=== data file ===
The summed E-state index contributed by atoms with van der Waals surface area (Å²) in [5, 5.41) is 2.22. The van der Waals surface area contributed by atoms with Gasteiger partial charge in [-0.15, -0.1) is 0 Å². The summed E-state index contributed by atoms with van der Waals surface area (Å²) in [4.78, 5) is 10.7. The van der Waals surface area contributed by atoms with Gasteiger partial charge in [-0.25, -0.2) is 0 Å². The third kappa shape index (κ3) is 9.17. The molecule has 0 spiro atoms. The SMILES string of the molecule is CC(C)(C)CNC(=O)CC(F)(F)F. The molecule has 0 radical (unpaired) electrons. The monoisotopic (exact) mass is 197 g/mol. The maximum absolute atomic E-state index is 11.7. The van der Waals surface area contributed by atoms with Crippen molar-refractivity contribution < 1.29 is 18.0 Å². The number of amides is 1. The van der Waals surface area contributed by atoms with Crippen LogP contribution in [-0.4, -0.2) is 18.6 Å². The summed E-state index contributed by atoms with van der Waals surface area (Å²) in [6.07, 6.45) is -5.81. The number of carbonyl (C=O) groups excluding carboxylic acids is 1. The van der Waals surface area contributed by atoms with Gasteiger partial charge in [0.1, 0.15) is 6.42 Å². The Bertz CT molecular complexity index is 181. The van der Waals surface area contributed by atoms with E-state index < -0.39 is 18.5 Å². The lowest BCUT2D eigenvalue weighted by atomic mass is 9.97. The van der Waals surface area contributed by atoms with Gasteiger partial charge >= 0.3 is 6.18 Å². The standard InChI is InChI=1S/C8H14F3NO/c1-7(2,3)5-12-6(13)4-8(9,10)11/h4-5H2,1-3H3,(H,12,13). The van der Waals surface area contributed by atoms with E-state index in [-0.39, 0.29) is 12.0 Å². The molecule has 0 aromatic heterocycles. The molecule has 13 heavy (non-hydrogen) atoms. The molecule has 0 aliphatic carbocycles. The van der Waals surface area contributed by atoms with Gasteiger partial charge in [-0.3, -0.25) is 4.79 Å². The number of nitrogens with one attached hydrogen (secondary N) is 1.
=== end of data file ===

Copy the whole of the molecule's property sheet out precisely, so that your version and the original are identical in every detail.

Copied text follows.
The summed E-state index contributed by atoms with van der Waals surface area (Å²) in [5, 5.41) is 2.22. The van der Waals surface area contributed by atoms with Gasteiger partial charge in [-0.15, -0.1) is 0 Å². The summed E-state index contributed by atoms with van der Waals surface area (Å²) in [4.78, 5) is 10.7. The van der Waals surface area contributed by atoms with Gasteiger partial charge in [-0.25, -0.2) is 0 Å². The third kappa shape index (κ3) is 9.17. The molecule has 0 spiro atoms. The SMILES string of the molecule is CC(C)(C)CNC(=O)CC(F)(F)F. The molecule has 0 radical (unpaired) electrons. The monoisotopic (exact) mass is 197 g/mol. The maximum absolute atomic E-state index is 11.7. The van der Waals surface area contributed by atoms with Crippen molar-refractivity contribution < 1.29 is 18.0 Å². The number of amides is 1. The van der Waals surface area contributed by atoms with Crippen LogP contribution in [-0.4, -0.2) is 18.6 Å². The summed E-state index contributed by atoms with van der Waals surface area (Å²) in [6.07, 6.45) is -5.81. The number of carbonyl (C=O) groups excluding carboxylic acids is 1. The van der Waals surface area contributed by atoms with Gasteiger partial charge in [0.1, 0.15) is 6.42 Å². The Bertz CT molecular complexity index is 181. The van der Waals surface area contributed by atoms with E-state index < -0.39 is 18.5 Å². The lowest BCUT2D eigenvalue weighted by atomic mass is 9.97. The van der Waals surface area contributed by atoms with Gasteiger partial charge >= 0.3 is 6.18 Å². The standard InChI is InChI=1S/C8H14F3NO/c1-7(2,3)5-12-6(13)4-8(9,10)11/h4-5H2,1-3H3,(H,12,13). The van der Waals surface area contributed by atoms with E-state index in [-0.39, 0.29) is 12.0 Å². The molecule has 0 aromatic heterocycles. The molecule has 13 heavy (non-hydrogen) atoms. The molecule has 0 aliphatic carbocycles. The van der Waals surface area contributed by atoms with Gasteiger partial charge in [-0.3, -0.25) is 4.79 Å². The number of nitrogens with one attached hydrogen (secondary N) is 1.